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August 28 2017


August 24 2017


July 04 2017


March 28 2015


Wire Sculptures

Breathtaking Wire Sculptures Capture the Fluidity of the Human Body

English artist Richard Stainthorp captures the beautiful energy and fluidity of the human body using wire. The life-sized sculptures feature both figures in motion and at rest, expressed in the form of large-gauged strands that are densely wrapped around and through one another. By doing this, he gives the work an undeniable presence. Stainthorp also allows the bent wires to shine by keeping their metallic appearance free from any obvious painting or additions.

Reposted fromdarksideofthemoon darksideofthemoon viaAluAlu AluAlu

January 19 2015


Clinical psychologist explains how Ayn Rand helped turn the US into a selfish and greedy nation


[…] I have known several people, professionally and socially, whose lives have been changed by those close to them who became infatuated with Ayn Rand. A common theme is something like this: “My ex-husband wasn’t a bad guy until he started reading Ayn Rand. Then he became a completely selfish jerk who destroyed our family, and our children no longer even talk to him.” […]

“There are two novels that can change a bookish fourteen-year old’s life: The Lord of the Rings and Atlas Shrugged. One is a childish fantasy that often engenders a lifelong obsession with its unbelievable heroes, leading to an emotionally stunted, socially crippled adulthood, unable to deal with the real world. The other, of course, involves orcs.”
― John Rogers.

Reposted bymalborghettomiriaminovertheerSirenensangllankru

December 26 2014


Spread the Sign: Multilingual sign language dictionary


Spread the Sign is an online multilingual sign language dictionary: you can type in a word, phrase, or fixed expression and get it translated into almost two dozen different national sign languages, including Swedish, British English (BSL), American English (ASL), German, French, Spanish, Portuguese, Russian, Estonian, Lithuanian, Icelandic, Latvian, Polish, Czech, Japanese, and Turkish. 

Not all languages are available for every word, but all the ones I tried had at least a dozen or so languages available. Once you’ve searched for a word or phrase, you click on the flag for the national sign language that you want, and you can see a video clip of the sign as well as a translation into the same country’s spoken/written language. 


It’s a project of the European Commission, so there tend to be more European languages — I notice a lack of Auslan (Australia), for example, so here’s a list of around 300 sign languages — but it’s definitely a great rebuttal to the idea that there’s only one sign language, as well as being incredibly interesting to click around!

Note though that it’s just a dictionary, and doesn’t account for grammatical differences between the languages in addition to the vocabulary, although you could probably recover some of the grammar from close attention to the phrases.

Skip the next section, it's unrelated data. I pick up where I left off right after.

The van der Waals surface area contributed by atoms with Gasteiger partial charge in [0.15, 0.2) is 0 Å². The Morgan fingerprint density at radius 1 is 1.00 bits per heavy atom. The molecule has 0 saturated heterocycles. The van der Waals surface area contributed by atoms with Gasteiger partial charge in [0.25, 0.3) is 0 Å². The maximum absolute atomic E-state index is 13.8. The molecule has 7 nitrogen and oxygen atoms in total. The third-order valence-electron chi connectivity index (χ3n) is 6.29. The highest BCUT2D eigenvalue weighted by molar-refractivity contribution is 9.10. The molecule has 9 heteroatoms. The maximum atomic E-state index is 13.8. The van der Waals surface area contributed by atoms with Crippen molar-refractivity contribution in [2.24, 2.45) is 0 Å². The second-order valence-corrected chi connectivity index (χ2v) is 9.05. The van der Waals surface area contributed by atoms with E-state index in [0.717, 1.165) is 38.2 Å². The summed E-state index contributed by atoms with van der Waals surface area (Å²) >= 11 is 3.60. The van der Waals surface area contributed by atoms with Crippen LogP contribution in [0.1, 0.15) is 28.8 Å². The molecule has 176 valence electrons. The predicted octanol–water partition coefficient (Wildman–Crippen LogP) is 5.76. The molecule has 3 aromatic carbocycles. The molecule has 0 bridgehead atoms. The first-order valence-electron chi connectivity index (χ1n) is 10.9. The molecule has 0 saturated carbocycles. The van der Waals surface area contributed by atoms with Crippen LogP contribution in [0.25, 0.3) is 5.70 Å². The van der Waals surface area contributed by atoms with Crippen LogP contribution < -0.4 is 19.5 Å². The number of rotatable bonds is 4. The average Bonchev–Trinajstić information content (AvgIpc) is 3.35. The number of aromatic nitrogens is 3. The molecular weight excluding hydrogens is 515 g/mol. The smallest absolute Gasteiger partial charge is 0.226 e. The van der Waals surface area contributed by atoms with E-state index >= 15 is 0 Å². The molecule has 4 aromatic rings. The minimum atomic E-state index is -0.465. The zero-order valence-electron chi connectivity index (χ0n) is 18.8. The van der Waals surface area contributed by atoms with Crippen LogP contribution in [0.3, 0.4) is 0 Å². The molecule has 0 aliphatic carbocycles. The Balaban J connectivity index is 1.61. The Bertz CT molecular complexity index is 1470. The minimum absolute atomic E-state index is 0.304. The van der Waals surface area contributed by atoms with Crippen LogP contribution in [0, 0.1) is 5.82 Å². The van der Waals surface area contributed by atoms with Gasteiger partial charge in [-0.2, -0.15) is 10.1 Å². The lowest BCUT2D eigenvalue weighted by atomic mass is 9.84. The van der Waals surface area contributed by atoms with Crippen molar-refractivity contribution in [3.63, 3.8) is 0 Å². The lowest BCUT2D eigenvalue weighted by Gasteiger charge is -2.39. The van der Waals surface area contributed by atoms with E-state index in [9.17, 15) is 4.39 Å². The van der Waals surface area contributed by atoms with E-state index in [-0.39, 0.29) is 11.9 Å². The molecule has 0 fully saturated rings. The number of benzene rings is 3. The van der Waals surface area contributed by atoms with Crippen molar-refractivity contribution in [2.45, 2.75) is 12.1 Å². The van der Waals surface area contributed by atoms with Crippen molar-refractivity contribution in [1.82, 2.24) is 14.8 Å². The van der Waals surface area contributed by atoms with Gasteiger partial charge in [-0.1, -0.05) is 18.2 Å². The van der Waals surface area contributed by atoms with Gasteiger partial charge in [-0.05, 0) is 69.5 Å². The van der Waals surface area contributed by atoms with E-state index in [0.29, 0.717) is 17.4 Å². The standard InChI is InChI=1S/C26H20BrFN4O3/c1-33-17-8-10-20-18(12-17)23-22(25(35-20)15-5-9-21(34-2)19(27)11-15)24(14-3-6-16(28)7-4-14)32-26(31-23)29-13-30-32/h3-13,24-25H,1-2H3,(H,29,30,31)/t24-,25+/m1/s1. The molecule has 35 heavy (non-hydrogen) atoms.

There is also a list of fifteen different sign alphabets, with images. Note that despite the fact that most of the fifteen languages are spoken in countries that use the Latin alphabet, their signs for, say, A, do not generally resemble each other. As a particularly obvious example, ASL has a one-handed alphabet while BSL has a two-handed alphabet. And Japanese Sign Language has signs for all the hiragana, which isn’t strictly speaking an alphabet. (Is the distinction between an alphabet and a syllabary still meaningful when you’re signing both of them? I…honestly have no idea. Apparently there is an Arabic Sign Language alphabet though, and none of the charts I found online include the short vowels, so I guess it would still qualify as an abjad? Wow, I don’t even know.)

Reposted byastridgingerglueninnghizidhan0gsydnorrinkac4os

December 25 2014


Off Duty Black Officers In New York Say They Fear Fellow Cops




"The black officers interviewed said they had been racially profiled by white officers exclusively, and about one third said they made some form of complaint to a supervisor.

All but one said their supervisors either dismissed the complaints or retaliated against them by denying them overtime, choice assignments, or promotions. The remaining officers who made no complaints said they refrained from doing so either because they feared retribution or because they saw racial profiling as part of the system.

Reposted byzoonpoliticon zoonpoliticon

November 16 2014


November 09 2014


October 30 2014


October 10 2014


First uses of the #gamergate and #notyourshield hashtags


There’s been some suggestion lately that #gamergate and #notyourshield are semi-legitmate hashtags. There’s been some suggestion not everyone is there to attack women, but to express genuine outrage at corruption in the games industry, or to identify themselves as minority members of the “gamer”…

Reposted byArkelanfall Arkelanfall

October 03 2014


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